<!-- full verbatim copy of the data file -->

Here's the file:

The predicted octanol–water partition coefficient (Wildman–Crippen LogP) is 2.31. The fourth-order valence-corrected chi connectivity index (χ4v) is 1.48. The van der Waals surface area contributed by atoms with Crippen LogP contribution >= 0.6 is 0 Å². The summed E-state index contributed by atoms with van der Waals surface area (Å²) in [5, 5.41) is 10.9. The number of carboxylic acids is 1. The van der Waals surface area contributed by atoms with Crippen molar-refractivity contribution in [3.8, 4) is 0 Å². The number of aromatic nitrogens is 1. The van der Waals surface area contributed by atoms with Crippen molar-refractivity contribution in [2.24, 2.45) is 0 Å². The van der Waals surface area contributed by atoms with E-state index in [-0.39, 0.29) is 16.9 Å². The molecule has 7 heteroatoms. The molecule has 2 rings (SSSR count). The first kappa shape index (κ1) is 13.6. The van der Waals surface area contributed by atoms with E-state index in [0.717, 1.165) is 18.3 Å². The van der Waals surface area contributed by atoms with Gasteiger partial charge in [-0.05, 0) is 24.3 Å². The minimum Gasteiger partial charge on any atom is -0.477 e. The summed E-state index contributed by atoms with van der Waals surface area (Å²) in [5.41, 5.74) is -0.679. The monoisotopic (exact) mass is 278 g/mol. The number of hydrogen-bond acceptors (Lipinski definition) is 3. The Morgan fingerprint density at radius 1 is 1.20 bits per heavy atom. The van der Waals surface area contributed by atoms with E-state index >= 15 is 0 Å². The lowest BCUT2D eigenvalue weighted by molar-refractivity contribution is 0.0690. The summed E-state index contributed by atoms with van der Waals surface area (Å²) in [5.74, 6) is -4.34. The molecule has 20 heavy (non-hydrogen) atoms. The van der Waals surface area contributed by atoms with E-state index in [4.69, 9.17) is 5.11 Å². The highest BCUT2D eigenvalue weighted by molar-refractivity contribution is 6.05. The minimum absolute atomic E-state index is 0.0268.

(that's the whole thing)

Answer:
The predicted octanol–water partition coefficient (Wildman–Crippen LogP) is 2.31. The fourth-order valence-corrected chi connectivity index (χ4v) is 1.48. The van der Waals surface area contributed by atoms with Crippen LogP contribution >= 0.6 is 0 Å². The summed E-state index contributed by atoms with van der Waals surface area (Å²) in [5, 5.41) is 10.9. The number of carboxylic acids is 1. The van der Waals surface area contributed by atoms with Crippen molar-refractivity contribution in [3.8, 4) is 0 Å². The number of aromatic nitrogens is 1. The van der Waals surface area contributed by atoms with Crippen molar-refractivity contribution in [2.24, 2.45) is 0 Å². The van der Waals surface area contributed by atoms with E-state index in [-0.39, 0.29) is 16.9 Å². The molecule has 7 heteroatoms. The molecule has 2 rings (SSSR count). The first kappa shape index (κ1) is 13.6. The van der Waals surface area contributed by atoms with E-state index in [0.717, 1.165) is 18.3 Å². The van der Waals surface area contributed by atoms with Gasteiger partial charge in [-0.05, 0) is 24.3 Å². The minimum Gasteiger partial charge on any atom is -0.477 e. The summed E-state index contributed by atoms with van der Waals surface area (Å²) in [5.41, 5.74) is -0.679. The monoisotopic (exact) mass is 278 g/mol. The number of hydrogen-bond acceptors (Lipinski definition) is 3. The Morgan fingerprint density at radius 1 is 1.20 bits per heavy atom. The van der Waals surface area contributed by atoms with E-state index >= 15 is 0 Å². The lowest BCUT2D eigenvalue weighted by molar-refractivity contribution is 0.0690. The summed E-state index contributed by atoms with van der Waals surface area (Å²) in [5.74, 6) is -4.34. The molecule has 20 heavy (non-hydrogen) atoms. The van der Waals surface area contributed by atoms with E-state index in [4.69, 9.17) is 5.11 Å². The highest BCUT2D eigenvalue weighted by molar-refractivity contribution is 6.05. The minimum absolute atomic E-state index is 0.0268.